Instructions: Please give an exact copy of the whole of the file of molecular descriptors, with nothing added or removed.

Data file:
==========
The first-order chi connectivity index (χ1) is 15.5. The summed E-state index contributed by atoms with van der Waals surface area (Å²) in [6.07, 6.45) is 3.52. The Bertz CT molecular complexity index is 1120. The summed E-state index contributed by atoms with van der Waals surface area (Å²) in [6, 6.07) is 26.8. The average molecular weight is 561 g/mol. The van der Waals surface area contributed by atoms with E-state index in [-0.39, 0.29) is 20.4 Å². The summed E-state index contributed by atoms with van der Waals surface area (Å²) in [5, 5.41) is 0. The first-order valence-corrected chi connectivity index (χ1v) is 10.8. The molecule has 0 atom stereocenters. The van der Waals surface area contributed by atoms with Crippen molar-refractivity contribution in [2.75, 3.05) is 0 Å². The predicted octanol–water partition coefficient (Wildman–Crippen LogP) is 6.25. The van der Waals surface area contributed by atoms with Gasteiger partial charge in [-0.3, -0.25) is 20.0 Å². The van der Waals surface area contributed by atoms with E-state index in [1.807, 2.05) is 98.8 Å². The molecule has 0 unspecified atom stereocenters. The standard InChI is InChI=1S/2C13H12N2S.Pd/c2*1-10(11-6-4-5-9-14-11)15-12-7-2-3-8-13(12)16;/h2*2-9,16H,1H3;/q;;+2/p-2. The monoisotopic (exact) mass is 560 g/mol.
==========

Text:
The first-order chi connectivity index (χ1) is 15.5. The summed E-state index contributed by atoms with van der Waals surface area (Å²) in [6.07, 6.45) is 3.52. The Bertz CT molecular complexity index is 1120. The summed E-state index contributed by atoms with van der Waals surface area (Å²) in [6, 6.07) is 26.8. The average molecular weight is 561 g/mol. The van der Waals surface area contributed by atoms with E-state index in [-0.39, 0.29) is 20.4 Å². The summed E-state index contributed by atoms with van der Waals surface area (Å²) in [5, 5.41) is 0. The first-order valence-corrected chi connectivity index (χ1v) is 10.8. The molecule has 0 atom stereocenters. The van der Waals surface area contributed by atoms with Crippen molar-refractivity contribution in [2.75, 3.05) is 0 Å². The predicted octanol–water partition coefficient (Wildman–Crippen LogP) is 6.25. The van der Waals surface area contributed by atoms with Gasteiger partial charge in [-0.3, -0.25) is 20.0 Å². The van der Waals surface area contributed by atoms with E-state index in [1.807, 2.05) is 98.8 Å². The molecule has 0 unspecified atom stereocenters. The standard InChI is InChI=1S/2C13H12N2S.Pd/c2*1-10(11-6-4-5-9-14-11)15-12-7-2-3-8-13(12)16;/h2*2-9,16H,1H3;/q;;+2/p-2. The monoisotopic (exact) mass is 560 g/mol.